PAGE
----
The South Sound Fly Fishers Club depends on the work of its members. Here are the current year’s Board of Directors.
I began fly fishing about 20 years ago in Texas. For the first few years I fished with flies that were given to me. I decided to try tying my own after watching others tie. I learned a lot by trial and many errors, but I was fortunate to be able to learn from some master fly tyers in the north Texas area. I passed the Silver Tyer level of the International Federation of Fly-fishers (IFF) a few years ago and might start working on the gold level one of these days.
When I retired my wife and I moved to Olympia. We are enjoying getting to know the area and discovering new fishing spots. These days I spend as much time in front of my fly tying vise as I do fishing, but I hope to change that in this new year.
Randy has been a member of South Sound Fly Fishers since moving to Olympia in 2002. He enjoys teaching casting to beginners. He loves to see it come together when students competently cast and catch their first fish on a fly. If they built the rod and tied the fly it’s even more rewarding!
I have a passion for fly fishing and fly tying. I enjoy sharing my knowledge and skills with those new to the sport. Some of my favorite places to fish are: South Puget Sound; Hood Canal; Yakima River; Madison River (inside Yellowstone Park); Lake Chopaka; Ascension Bay, Mexico; and Dry Falls Lake.
I’m a member of the South Sound Fly Fishing club in Olympia, WA and I’m currently serving as their Treasurer. I’m also a long time member and past President of the Puget Sound Fly Fishers club in Tacoma, WA (winner of the Fly Fishers Iingernational’s (FFI) 2008 McKenzie Cup). I am a life member of FFI. I’m currently serving on their Board of Directors as their Treasurer. I was honored to receive the FFI’s Fly Fisher of the Year award in August 2017. I’m obsessed with fly tying and have been teaching and demonstrating fly tying for over 20 years. I’m a charter member of the FFI’s Fly Tying Group. I have been actively involved with the Washington State Council of the FFI for over 25 years and have served as their VP of Communications; Senior Advisor; Treasurer; Secretary; Director at Large and as a National Director.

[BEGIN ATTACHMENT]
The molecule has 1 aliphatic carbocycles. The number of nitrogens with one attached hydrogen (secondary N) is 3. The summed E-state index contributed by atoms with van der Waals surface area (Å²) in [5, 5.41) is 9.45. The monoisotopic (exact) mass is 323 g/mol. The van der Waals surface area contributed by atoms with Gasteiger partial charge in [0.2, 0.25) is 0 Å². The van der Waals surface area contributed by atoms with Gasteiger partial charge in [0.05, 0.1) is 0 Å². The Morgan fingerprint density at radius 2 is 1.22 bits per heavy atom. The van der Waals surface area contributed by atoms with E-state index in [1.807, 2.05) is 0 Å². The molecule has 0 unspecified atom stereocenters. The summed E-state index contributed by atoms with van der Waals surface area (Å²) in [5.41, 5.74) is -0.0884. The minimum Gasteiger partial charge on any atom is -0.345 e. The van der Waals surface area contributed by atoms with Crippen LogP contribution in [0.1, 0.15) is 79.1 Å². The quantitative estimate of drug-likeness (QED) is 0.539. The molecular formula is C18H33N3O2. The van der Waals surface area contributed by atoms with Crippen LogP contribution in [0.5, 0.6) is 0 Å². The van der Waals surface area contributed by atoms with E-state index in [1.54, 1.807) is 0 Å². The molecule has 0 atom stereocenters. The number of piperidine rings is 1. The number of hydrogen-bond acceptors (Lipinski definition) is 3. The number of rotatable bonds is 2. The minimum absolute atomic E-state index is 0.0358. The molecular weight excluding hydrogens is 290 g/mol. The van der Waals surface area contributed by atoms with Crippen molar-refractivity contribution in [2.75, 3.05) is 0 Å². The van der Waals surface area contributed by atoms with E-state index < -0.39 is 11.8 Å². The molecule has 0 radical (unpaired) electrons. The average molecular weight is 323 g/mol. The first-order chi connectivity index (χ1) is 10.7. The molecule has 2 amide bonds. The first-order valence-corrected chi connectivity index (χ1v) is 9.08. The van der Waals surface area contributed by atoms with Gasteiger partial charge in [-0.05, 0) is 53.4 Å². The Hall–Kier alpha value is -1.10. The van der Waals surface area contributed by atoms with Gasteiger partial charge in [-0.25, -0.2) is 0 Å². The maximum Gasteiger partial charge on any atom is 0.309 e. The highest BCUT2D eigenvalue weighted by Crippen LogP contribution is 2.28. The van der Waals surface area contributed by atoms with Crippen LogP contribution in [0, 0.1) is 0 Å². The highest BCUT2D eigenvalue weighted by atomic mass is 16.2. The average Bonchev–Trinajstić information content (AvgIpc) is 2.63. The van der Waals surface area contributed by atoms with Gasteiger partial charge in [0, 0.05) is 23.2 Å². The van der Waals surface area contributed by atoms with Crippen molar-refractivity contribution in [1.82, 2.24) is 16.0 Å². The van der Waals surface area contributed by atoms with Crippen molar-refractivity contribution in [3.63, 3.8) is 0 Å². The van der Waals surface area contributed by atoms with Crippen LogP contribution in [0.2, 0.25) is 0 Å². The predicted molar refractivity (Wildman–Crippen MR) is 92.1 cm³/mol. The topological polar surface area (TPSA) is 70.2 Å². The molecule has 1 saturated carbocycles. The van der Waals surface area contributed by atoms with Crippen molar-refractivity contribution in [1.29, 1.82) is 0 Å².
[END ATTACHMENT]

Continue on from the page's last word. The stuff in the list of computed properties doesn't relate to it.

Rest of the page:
I started fishing again after my retirement in 2016. The first time I went fishing for chum salmon I starting asking some questions to some guys that were catching them on a fly rod. It looked so fun that I picked up an inexpensive fly rod and reel and was hooked.
Wanting to learn more and better technique I some that the SSFF were having an open house at the fire station. My wife and I showed up and I became a member shortly after and have been one for the last 3 years.
I mostly grew up in Spokane where I began fishing with my stepdad. Some 40 years later he is still fishing and serves as an inspiration. College and other pursuits such as triathlons, running, rock climbing and large format photography occupied my time. We lived in California and Oregon and moved back to Washington in 2003 when an interest in fishing started to rekindle. The rule book was a bit daunting and I was working a lot, so it wasn’t until about 2007 when I returned to fishing, this time with an interest in fly fishing. The romanticism of catching a steelhead on the fly got me hooked. I recently started tying. I was calling around to find a fly-casting instructor when I learned of South Sound Fly Fishers. I joined the group mid-way through 2021 and the next thing I know I’m on the board. Like many things, the more I learn the more I find there is to know. As a member of the board, I look forward to meeting everyone, learning together and going on outings.
Kevin describes himself as a “self-inflicted” fly fisher starting in the late 1970s in Colorado. Kevin began his fly fishing journey with little equipment when an aging customer, also a fly fisher, befriended Kevin. Upon the customer’s passing the family contacted Kevin because the deceased had written Kevin into his will.
The surviving family offered Kevin a lot of his buddy’s fly-fishing gear. Kevin offered to take a fly box here, some flies there, but he didn’t want to appear greedy. No. The family tells him that they are all lazy, and no one had any interest in learning the sport; they insisted he take it all. Eight boxes of vises, fly tying gear, books, including a bamboo rod.